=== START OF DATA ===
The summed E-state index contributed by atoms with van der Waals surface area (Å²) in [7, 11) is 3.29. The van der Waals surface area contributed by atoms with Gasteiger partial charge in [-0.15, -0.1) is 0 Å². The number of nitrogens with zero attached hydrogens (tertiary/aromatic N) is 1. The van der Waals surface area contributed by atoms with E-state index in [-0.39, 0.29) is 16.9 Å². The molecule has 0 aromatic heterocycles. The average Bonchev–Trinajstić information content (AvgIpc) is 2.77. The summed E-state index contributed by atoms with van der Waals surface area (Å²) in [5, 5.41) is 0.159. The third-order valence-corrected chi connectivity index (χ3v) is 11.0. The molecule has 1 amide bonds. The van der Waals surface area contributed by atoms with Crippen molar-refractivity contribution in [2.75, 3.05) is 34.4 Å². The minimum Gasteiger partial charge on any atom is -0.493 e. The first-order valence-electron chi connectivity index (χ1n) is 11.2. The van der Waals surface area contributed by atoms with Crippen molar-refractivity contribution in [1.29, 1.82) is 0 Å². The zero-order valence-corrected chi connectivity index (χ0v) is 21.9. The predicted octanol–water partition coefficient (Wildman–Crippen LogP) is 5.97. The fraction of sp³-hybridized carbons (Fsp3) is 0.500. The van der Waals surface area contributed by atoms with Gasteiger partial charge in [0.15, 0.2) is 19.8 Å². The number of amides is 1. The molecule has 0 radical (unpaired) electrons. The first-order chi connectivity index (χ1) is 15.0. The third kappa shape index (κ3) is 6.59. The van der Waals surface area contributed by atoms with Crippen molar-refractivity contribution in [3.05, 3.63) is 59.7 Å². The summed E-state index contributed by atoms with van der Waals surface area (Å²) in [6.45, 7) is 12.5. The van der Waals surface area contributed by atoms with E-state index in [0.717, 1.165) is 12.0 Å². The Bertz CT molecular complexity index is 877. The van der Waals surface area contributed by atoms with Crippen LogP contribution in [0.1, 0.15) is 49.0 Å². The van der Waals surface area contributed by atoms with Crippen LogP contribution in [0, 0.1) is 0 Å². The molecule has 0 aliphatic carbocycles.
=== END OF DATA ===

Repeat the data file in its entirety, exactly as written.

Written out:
The summed E-state index contributed by atoms with van der Waals surface area (Å²) in [7, 11) is 3.29. The van der Waals surface area contributed by atoms with Gasteiger partial charge in [-0.15, -0.1) is 0 Å². The number of nitrogens with zero attached hydrogens (tertiary/aromatic N) is 1. The van der Waals surface area contributed by atoms with E-state index in [-0.39, 0.29) is 16.9 Å². The molecule has 0 aromatic heterocycles. The average Bonchev–Trinajstić information content (AvgIpc) is 2.77. The summed E-state index contributed by atoms with van der Waals surface area (Å²) in [5, 5.41) is 0.159. The third-order valence-corrected chi connectivity index (χ3v) is 11.0. The molecule has 1 amide bonds. The van der Waals surface area contributed by atoms with Crippen molar-refractivity contribution in [2.75, 3.05) is 34.4 Å². The minimum Gasteiger partial charge on any atom is -0.493 e. The first-order valence-electron chi connectivity index (χ1n) is 11.2. The van der Waals surface area contributed by atoms with Crippen molar-refractivity contribution in [1.29, 1.82) is 0 Å². The zero-order valence-corrected chi connectivity index (χ0v) is 21.9. The predicted octanol–water partition coefficient (Wildman–Crippen LogP) is 5.97. The fraction of sp³-hybridized carbons (Fsp3) is 0.500. The van der Waals surface area contributed by atoms with Gasteiger partial charge in [0.15, 0.2) is 19.8 Å². The number of amides is 1. The molecule has 0 radical (unpaired) electrons. The first-order chi connectivity index (χ1) is 15.0. The third kappa shape index (κ3) is 6.59. The van der Waals surface area contributed by atoms with Crippen molar-refractivity contribution in [3.05, 3.63) is 59.7 Å². The summed E-state index contributed by atoms with van der Waals surface area (Å²) in [6.45, 7) is 12.5. The van der Waals surface area contributed by atoms with E-state index in [0.717, 1.165) is 12.0 Å². The Bertz CT molecular complexity index is 877. The van der Waals surface area contributed by atoms with Crippen LogP contribution in [0.1, 0.15) is 49.0 Å². The van der Waals surface area contributed by atoms with Crippen LogP contribution in [0, 0.1) is 0 Å². The molecule has 0 aliphatic carbocycles.